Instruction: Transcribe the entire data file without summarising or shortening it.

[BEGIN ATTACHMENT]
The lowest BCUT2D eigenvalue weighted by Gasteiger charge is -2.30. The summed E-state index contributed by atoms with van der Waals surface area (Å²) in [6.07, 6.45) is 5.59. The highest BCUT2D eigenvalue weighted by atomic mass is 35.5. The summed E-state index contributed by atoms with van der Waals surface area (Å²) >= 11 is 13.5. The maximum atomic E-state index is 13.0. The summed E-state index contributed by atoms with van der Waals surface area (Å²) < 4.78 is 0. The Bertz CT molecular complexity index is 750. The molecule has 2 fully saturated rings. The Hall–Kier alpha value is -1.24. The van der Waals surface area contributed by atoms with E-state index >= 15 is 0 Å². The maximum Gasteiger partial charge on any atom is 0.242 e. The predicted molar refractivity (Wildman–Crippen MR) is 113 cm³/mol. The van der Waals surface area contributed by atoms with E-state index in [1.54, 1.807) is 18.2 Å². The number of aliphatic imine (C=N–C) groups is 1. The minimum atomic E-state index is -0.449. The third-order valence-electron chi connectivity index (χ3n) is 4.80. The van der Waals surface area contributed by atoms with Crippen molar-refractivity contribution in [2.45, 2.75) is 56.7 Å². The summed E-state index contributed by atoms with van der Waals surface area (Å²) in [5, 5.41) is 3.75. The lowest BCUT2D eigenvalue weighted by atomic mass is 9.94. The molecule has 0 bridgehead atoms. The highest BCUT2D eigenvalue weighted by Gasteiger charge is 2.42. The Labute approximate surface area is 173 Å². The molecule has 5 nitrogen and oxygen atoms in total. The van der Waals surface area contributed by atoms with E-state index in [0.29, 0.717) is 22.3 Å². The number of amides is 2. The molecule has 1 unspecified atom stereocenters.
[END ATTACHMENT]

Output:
The lowest BCUT2D eigenvalue weighted by Gasteiger charge is -2.30. The summed E-state index contributed by atoms with van der Waals surface area (Å²) in [6.07, 6.45) is 5.59. The highest BCUT2D eigenvalue weighted by atomic mass is 35.5. The summed E-state index contributed by atoms with van der Waals surface area (Å²) >= 11 is 13.5. The maximum atomic E-state index is 13.0. The summed E-state index contributed by atoms with van der Waals surface area (Å²) < 4.78 is 0. The Bertz CT molecular complexity index is 750. The molecule has 2 fully saturated rings. The Hall–Kier alpha value is -1.24. The van der Waals surface area contributed by atoms with E-state index >= 15 is 0 Å². The maximum Gasteiger partial charge on any atom is 0.242 e. The predicted molar refractivity (Wildman–Crippen MR) is 113 cm³/mol. The van der Waals surface area contributed by atoms with E-state index in [1.54, 1.807) is 18.2 Å². The number of aliphatic imine (C=N–C) groups is 1. The minimum atomic E-state index is -0.449. The third-order valence-electron chi connectivity index (χ3n) is 4.80. The van der Waals surface area contributed by atoms with Crippen molar-refractivity contribution in [2.45, 2.75) is 56.7 Å². The summed E-state index contributed by atoms with van der Waals surface area (Å²) in [5, 5.41) is 3.75. The lowest BCUT2D eigenvalue weighted by atomic mass is 9.94. The molecule has 0 bridgehead atoms. The highest BCUT2D eigenvalue weighted by Gasteiger charge is 2.42. The Labute approximate surface area is 173 Å². The molecule has 5 nitrogen and oxygen atoms in total. The van der Waals surface area contributed by atoms with E-state index in [0.29, 0.717) is 22.3 Å². The number of amides is 2. The molecule has 1 unspecified atom stereocenters.